Can’t Suddenly Hand Over Adopted Child To Biological Parents, May Affect His Psychology: Madhya Pradesh HC

In the case of Smt. Alka Sharma and Anr. v. The State of Madhya Pradesh and Ors (Writ Petition No. 5205 of 2022), the Madhya Pradesh High Court, Indore Bench recently declined to intervene in a custody dispute, holding that an adopted child cannot be given to his biological parents without first determining whether the child is aware of his parentage. The Court additionally emphasised that because family courts are well-equipped for such matters, they are the proper forums for such inquiries.

Brief Facts Of The Case:  As the biological parents of a 12-year-old boy, the petitioners sought custody of their son from his adoptive parents in a writ petition in the type of a habeas corpus before Justice Vivek Rusia. The Petitioners’ argument was that they had surrendered one of their sons to the Respondents until those people had their own kid. However, over time, things between the Petitioners and Respondents got worse. As a result, the Petitioners were determined about obtaining their son back from the Respondents, who were his adoptive parents. The petitioners made the case that, under extraordinary circumstances, the High Court can issue a writ of habeas corpus in order to secure the custody of a child by citing the Supreme Court’s ruling in Tejaswini Guad v. Shekar Jagdish Prasad Tiwari.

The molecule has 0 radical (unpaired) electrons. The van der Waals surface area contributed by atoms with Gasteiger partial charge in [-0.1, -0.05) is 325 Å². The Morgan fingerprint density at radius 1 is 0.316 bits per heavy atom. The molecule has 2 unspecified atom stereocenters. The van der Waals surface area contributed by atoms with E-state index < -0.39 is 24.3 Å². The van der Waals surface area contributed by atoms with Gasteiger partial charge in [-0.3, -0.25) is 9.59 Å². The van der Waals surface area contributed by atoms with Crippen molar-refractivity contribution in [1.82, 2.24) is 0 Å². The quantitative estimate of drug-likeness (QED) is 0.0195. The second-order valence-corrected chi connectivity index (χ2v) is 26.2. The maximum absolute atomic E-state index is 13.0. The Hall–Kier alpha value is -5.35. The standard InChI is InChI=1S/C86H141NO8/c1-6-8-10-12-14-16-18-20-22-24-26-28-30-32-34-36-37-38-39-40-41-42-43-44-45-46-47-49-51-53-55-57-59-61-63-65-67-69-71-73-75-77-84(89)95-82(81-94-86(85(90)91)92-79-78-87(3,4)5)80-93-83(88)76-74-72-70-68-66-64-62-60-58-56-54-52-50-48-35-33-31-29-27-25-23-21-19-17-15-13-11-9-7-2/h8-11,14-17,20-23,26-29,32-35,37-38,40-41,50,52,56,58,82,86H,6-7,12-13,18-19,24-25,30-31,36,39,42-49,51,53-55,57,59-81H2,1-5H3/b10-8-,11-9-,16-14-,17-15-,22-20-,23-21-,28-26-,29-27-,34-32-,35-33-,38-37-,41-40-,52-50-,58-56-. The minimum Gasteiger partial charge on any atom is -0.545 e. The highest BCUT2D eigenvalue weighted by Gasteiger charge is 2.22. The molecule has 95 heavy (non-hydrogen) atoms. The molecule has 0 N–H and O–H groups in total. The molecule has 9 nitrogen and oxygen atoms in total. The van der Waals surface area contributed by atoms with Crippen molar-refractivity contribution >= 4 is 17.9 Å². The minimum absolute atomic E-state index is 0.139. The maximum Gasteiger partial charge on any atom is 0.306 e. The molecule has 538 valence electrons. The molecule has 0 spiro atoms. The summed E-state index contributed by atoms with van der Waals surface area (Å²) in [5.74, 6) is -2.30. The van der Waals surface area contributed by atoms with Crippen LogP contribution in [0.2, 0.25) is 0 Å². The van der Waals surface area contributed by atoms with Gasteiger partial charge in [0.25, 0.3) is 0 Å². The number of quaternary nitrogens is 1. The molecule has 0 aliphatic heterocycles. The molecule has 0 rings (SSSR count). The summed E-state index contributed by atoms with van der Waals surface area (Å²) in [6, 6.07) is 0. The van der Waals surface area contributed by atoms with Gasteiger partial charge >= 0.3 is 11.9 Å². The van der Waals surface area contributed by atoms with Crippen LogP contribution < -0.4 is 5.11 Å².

Judgement: Taking into account the broad scope of its authority when handling a petition in the nature of a Habeas Corpus for child custody, the Court noted that in the current case, the child, who is around 12 years old, could not be suddenly handed over to the Petitioners without confirming whether he knew they were his biological parents. The Guardians and Wards Act of 1890’s provisions required the competent court to conduct such inquiries, the report said. The Court dismissed the petition and declared that the dismissal would not prevent the parties’ rights from being decided by the appropriate court.



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